"Let us not give up the habit of meeting together... Instead, let us encourage each other all the more,"
the earliest Christians said (Hebrews 10:25). So join us for worship and fellowship. To find us, click here: Find HTOC.
For a printer-friendly PDF version of our monthly newsletter, click here: HTOC Newsletter.
For a printer-friendly PDF version of our weekly update, click here: HTOC Weekly Update.
Holy Trinity Orthodox Church is the little church with a big heart and room for all, where Jesus nourishes modern lives through ancient roots! With our priest Father Alexis Woytek on board and common-sense pandemic precautions in place, we continue to gather safely for Sunday Divine Liturgy at 9:30 a.m. and share groceries with hungry neighbors through our friends at People Helping People in Hernando County.
This month features two special blessings: fruit on the Transfiguration of Christ Jesus (August 6, recalling how his divinity shone through his humanity), and flowers and herbs on the Dormition of the Virgin Mary (August 15, recalling her passage from earthly life into heavenly bliss).
Both customs remind us that the themes of these holy days — transformation and transition — involve us too. We who were "baptized into Christ" (Galatians 3:27) "can share in God's nature" (2 Peter 1:40) and "live as children of light" (Ephesians 5:8) destined to "be at home with the Lord" (2 Corinthians 5:8).
But that change is a process: like fruit, flowers, and herbs, we Christians start as seeds that grow over time to yield ripened produce — so long as we cultivate our lives in Christ through almsgiving, prayer, fasting, and churchgoing to become ever more open to "God who makes things grow" (1 Corinthians 3:7).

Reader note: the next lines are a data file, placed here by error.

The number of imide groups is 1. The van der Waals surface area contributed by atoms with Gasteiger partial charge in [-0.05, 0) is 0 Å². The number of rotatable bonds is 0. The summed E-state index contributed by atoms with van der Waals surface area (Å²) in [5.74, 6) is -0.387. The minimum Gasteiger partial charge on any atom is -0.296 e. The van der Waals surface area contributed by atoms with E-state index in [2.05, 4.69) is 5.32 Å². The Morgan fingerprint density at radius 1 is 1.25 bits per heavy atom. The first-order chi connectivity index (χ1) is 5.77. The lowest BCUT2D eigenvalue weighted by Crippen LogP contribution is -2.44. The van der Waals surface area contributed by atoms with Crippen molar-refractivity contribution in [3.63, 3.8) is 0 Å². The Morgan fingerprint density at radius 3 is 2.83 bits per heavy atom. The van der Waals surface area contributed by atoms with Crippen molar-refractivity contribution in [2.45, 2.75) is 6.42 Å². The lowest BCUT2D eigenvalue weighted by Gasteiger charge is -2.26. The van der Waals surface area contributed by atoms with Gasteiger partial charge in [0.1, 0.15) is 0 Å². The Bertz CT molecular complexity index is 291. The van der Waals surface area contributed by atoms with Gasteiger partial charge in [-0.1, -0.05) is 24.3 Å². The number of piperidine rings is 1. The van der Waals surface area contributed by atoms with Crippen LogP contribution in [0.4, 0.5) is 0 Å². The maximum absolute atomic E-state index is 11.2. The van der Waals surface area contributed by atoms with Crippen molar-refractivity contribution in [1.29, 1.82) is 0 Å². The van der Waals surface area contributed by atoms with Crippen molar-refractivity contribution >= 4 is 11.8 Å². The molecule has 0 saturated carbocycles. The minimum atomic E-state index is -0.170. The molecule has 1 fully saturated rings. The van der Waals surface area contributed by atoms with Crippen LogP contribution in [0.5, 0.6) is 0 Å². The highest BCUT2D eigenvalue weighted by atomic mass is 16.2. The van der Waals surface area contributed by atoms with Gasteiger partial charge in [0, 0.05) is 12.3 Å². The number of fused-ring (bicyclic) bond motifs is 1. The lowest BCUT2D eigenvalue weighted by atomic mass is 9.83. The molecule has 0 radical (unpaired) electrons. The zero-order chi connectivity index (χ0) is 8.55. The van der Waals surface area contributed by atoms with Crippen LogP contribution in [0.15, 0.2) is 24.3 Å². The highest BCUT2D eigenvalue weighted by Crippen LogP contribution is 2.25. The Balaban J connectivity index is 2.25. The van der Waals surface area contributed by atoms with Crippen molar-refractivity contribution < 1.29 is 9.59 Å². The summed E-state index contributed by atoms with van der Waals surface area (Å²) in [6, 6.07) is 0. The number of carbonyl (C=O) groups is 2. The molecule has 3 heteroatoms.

Monday, August 1 - Sunday, August 14
Saturday, August 6
Transfiguration of Christ Jesus
Sunday, August 7 · 9:30 a.m.
Eighteh Sunday After Pentecost
Sunday Observance of the Transfiguration
Divine Liturgy and Blessing of Fruit
Sunday, August 14 · 9:30 a.m.
Ninth Sunday After Pentecost
Monday, August 15
Dormition of the Virgin Mary
Sunday, August 21 · 9:30 a.m.
Tenth Sunday After Pentecost
Sunday Observance of the Dormition
Divine Liturgy and Blessing of Flowers and Herbs
Sunday, August 28 · 9:30 a.m.
Eleventh Sunday After Pentecost
Monday, August 29
Beheading of Saint John the Baptizer
"Rejoice with those who rejoice" (Romans 12:15). Best wishes to our kinfolk in Christ celebrating special milestones this month! Birthdays: Mark Willenen (August 4) and Denis Pizza (August 20). God grant you many years!
"Mourn with those who mourn" (Romans 12:15). Heartfelt condolences to our parish priest, Father Alexis Woytek, on the loss of his mother, Ethel Woytek, who died on July 7, 2022. Eternal memory and blessed rest to her!
Dormition Fast: The Dormition Fast runs from August 1 through 14 to ready us for the Dormition of the Virgin Mary (August 15), which celebrates her passage from earthly life into heavenly bliss. Please mark the season with enhanced effort at almsgiving, prayer, and fasting. It is also a good time to take stock of our lives and clear our consciences with God's gift of forgiveness in the sacrament of confession.
August Blessings: Fruit, Flowers, and Herbs: At our Sunday observance of the Transfiguration of Christ Jesus on August 7 we will bless fruit at the Divine Liturgy — and at our Sunday observance of the Dormition of the Virgin Mary on August 21, flowers and herbs. Both of these customs remind us that our lives in Christ are a process of spiritual change and growth, as though from first bud to full flower to ripened fruit over time. We’re all works in progress in God’s eyes, so "continue working out your salvation" (Philippians 2:12).